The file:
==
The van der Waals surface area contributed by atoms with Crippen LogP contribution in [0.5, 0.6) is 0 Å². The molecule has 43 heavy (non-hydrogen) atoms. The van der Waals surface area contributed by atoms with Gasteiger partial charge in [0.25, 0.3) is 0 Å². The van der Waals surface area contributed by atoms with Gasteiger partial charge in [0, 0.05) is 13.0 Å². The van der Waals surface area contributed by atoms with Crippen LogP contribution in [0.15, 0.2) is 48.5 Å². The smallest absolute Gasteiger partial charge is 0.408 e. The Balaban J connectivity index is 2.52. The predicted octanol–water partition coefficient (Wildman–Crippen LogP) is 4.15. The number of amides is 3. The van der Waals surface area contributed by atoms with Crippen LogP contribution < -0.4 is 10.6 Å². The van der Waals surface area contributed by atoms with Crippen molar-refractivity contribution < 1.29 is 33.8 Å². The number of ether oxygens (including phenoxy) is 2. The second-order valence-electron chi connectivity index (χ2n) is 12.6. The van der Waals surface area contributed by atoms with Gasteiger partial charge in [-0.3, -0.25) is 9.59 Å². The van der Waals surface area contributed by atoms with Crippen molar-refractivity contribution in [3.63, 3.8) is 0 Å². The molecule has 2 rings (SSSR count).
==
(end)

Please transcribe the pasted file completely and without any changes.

The van der Waals surface area contributed by atoms with Crippen LogP contribution in [0.5, 0.6) is 0 Å². The molecule has 43 heavy (non-hydrogen) atoms. The van der Waals surface area contributed by atoms with Gasteiger partial charge in [0.25, 0.3) is 0 Å². The van der Waals surface area contributed by atoms with Gasteiger partial charge in [0, 0.05) is 13.0 Å². The van der Waals surface area contributed by atoms with Crippen LogP contribution in [0.15, 0.2) is 48.5 Å². The smallest absolute Gasteiger partial charge is 0.408 e. The Balaban J connectivity index is 2.52. The predicted octanol–water partition coefficient (Wildman–Crippen LogP) is 4.15. The number of amides is 3. The van der Waals surface area contributed by atoms with Crippen LogP contribution < -0.4 is 10.6 Å². The van der Waals surface area contributed by atoms with Crippen molar-refractivity contribution < 1.29 is 33.8 Å². The number of ether oxygens (including phenoxy) is 2. The second-order valence-electron chi connectivity index (χ2n) is 12.6. The van der Waals surface area contributed by atoms with Gasteiger partial charge in [-0.3, -0.25) is 9.59 Å². The van der Waals surface area contributed by atoms with Crippen molar-refractivity contribution in [3.63, 3.8) is 0 Å². The molecule has 2 rings (SSSR count).